Disasters occur first at the local level and affect local people. These localized impacts can then cascade to have national and international ramifications. As a result, the responsibility for managing such risks requires the linkage of local, national, and global scales. Some disaster risk management options are bottom-up strategies, designed by and for local places, while other management options are products of global negotiations that are then implemented through national institutions to local levels. Institutions, actors, governance, and geographic units of analysis are not uniform across these scales. Even within each scale there are differences. While some communities are able to cope with disaster risks, others have limited disaster resilience and capacity to cope with present disaster risk let alone adapt to climate variability and extremes. This is the topic of this chapter: to present evidence on where disasters are experienced, how disaster risks are managed at present, and the variability in coping mechanisms and capacity in the face of climate variability and change, all from the perspective of local places and local actors.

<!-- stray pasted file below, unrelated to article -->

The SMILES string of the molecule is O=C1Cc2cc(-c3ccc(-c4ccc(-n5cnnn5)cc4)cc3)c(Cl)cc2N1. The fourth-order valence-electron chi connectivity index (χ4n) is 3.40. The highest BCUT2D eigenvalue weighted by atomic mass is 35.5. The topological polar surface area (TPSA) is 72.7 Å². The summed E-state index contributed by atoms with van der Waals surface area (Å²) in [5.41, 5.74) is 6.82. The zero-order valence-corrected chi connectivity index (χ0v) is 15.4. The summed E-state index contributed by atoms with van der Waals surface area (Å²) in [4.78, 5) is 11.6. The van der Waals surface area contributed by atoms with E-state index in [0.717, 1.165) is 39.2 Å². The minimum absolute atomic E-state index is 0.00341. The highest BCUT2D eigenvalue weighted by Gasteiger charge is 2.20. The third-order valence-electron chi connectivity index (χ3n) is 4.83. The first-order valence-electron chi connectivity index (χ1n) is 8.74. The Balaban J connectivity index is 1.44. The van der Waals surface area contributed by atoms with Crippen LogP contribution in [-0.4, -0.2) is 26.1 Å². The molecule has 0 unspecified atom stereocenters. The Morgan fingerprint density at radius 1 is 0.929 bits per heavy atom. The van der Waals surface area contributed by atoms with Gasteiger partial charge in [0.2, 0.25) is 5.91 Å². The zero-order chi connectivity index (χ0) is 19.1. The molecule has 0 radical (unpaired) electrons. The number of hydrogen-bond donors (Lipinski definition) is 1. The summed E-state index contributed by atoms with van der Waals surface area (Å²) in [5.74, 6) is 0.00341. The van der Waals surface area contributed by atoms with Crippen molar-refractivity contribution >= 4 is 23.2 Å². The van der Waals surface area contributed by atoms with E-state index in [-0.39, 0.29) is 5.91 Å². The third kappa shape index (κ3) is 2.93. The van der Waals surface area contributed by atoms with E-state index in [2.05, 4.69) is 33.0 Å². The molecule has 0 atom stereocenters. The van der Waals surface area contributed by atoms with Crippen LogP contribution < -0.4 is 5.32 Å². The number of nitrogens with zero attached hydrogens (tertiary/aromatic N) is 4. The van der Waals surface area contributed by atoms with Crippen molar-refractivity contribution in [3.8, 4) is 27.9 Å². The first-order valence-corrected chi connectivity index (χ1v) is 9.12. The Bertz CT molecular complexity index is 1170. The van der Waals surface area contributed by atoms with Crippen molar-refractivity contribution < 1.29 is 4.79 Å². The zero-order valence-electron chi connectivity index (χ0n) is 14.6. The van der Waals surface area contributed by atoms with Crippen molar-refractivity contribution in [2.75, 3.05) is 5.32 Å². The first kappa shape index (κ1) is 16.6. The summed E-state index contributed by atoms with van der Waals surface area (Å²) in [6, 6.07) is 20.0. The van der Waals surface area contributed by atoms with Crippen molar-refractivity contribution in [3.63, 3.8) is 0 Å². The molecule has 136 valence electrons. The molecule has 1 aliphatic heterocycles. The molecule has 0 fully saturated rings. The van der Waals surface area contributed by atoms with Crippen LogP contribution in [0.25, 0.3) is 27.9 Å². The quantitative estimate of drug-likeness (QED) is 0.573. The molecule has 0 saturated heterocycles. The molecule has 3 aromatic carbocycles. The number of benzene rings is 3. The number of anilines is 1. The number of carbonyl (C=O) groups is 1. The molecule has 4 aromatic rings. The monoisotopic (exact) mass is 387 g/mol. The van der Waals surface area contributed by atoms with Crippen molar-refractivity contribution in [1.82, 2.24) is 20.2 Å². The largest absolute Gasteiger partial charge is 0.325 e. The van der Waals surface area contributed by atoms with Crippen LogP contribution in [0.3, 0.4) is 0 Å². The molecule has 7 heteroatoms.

The chapter explores three themes:
- how disaster risks are managed at present;
- how the impact of climate extremes threatens human security at the local level;
- and the role of scale and context in shaping variability in vulnerability, coping, adaptive capacity, and the management of disaster risks and climate extremes at the local level.
Cutter, S., B. Osman-Elasha, J. Campbell, S.-M. Cheong, S. McCormick, R. Pulwarty, S. Supratid, and G. Ziervogel, 2012: Managing the risks from climate extremes at the local level. In: Managing the Risks of Extreme Events and Disasters to Advance Climate Change Adaptation [Field, C.B., V. Barros, T.F. Stocker, D. Qin, D.J. Dokken, K.L. Ebi, M.D. Mastrandrea, K.J. Mach, G.-K. Plattner, S.K. Allen, M. Tignor, and P.M. Midgley (eds.)]. A Special Report of Working Groups I and II of the Intergovernmental Panel on Climate Change (IPCC). Cambridge University Press, Cambridge, UK, and New York, NY, USA, pp. 291-338.